Tennessee Stormwater Management

Tennessee Stormwater Management

Tennessee Stormwater Training

Over the past 30 years, the U.S. Environmental Protection Agency and the Tennessee Department of Environment & Conservation (TDEC) have realized the great impact stormwater runoff can have on our streams, rivers, lakes and wetlands. Stormwater discharges from construction activities and developed areas can carry numerous pollutants, such as sediment, nutrients, bacteria, oil and grease, trash, pesticides and metals. Unlike sanitary and industrial wastewater, stormwater is not treated prior to entering receiving waters.

Federal, state and local governments have passed regulations to address stormwater runoff pollution. The primary methods to manage stormwater runoff are with the use of Erosion Prevention and Sediment Controls (EPSCs) for construction activities, and permanent Stormwater Control Measures (SCMs) for developed areas. The proper design, construction, inspection and maintenance of these EPSCs and SCMs are critical steps towards improving and protecting water quality. Stormwater management educational resources and training for design professionals, contractors, and state and local officials are equally necessary.

In an effort to meet this need, TDEC has partnered with The University of Tennessee to establish the Tennessee Stormwater Management Training program. The program offers multiple educational resources and training opportunities, including the preparation and implementation of stormwater pollution prevention plans for construction activities (TNEPSC Level 1 & Level 2), and the design and management of stormwater runoff from developed areas (SCM Design & Inspection and Maintenance).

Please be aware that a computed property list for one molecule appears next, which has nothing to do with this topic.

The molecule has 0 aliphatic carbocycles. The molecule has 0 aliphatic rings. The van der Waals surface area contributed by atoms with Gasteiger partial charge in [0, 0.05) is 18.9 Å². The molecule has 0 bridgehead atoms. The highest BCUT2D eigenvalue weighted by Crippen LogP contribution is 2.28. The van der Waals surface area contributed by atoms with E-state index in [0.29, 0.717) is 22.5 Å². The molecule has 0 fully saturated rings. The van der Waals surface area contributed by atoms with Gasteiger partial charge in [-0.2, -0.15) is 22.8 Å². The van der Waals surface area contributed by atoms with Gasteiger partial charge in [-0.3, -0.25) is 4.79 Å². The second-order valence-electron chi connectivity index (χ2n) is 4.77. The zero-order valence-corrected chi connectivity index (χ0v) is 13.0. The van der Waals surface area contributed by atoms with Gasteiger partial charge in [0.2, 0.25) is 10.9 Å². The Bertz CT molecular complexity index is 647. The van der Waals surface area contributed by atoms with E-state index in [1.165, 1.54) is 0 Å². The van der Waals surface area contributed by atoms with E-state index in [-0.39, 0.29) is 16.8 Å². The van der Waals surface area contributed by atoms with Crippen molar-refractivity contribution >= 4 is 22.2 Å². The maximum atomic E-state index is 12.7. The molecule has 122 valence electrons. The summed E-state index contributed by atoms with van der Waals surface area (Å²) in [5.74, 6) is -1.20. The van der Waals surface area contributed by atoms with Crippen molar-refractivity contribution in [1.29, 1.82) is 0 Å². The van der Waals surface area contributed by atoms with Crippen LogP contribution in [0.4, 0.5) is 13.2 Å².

To learn more about the Tennessee Erosion Prevention and Sediment Control (TNEPSC) Training Program for Construction Activities visit tnepsc.org.

• To learn more about the NEW Permanent Stormwater Management Training Program please visit tnpermanentstormwater.org.

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2016 Green Infrastructure Summit – April 6 in Raleigh, NC. A one-day event with experts from Europe and North America presenting on a variety of topics that holistically examine the benefits of stormwater control measurew (aka BMPs).

Call for Presentations – Third Annual EPA Region 4 and SEIECA Municipal Wet Weather Stormwater Conference, May 16-18, 2016 in Nashville, TN. Deadline for abstracts is March 31, 2016.

Free! Tennessee Urban Riparian Buffer Handbook, a Practical Guide to Establishing Streamside Buffers – A step by step guide on planning; organizing and conducting volunteer based riparian buffer tree planting projects, as well as handouts that can be helpful in engaging the public as volunteers and in securing landowners permission to allow riparian buffer plantings.

As of July 1, 2015, an updated version of the Tennessee Runoff Reduction Assessment Tool has been made available. You can download the newest version of the tool, as well as see a detailed list of all the changes that have been made at http://tnpermanentstormwater.org/TNRRAT.asp.

Read the Jan/Feb 2016 issue, of the Tennessee Stormwater Association's TNSA Times – a monthly newsletter containing relevant and timely stormwater information and resources, including local success stories.

Tennessee Erosion Prevention

Tennessee Erosion Prevention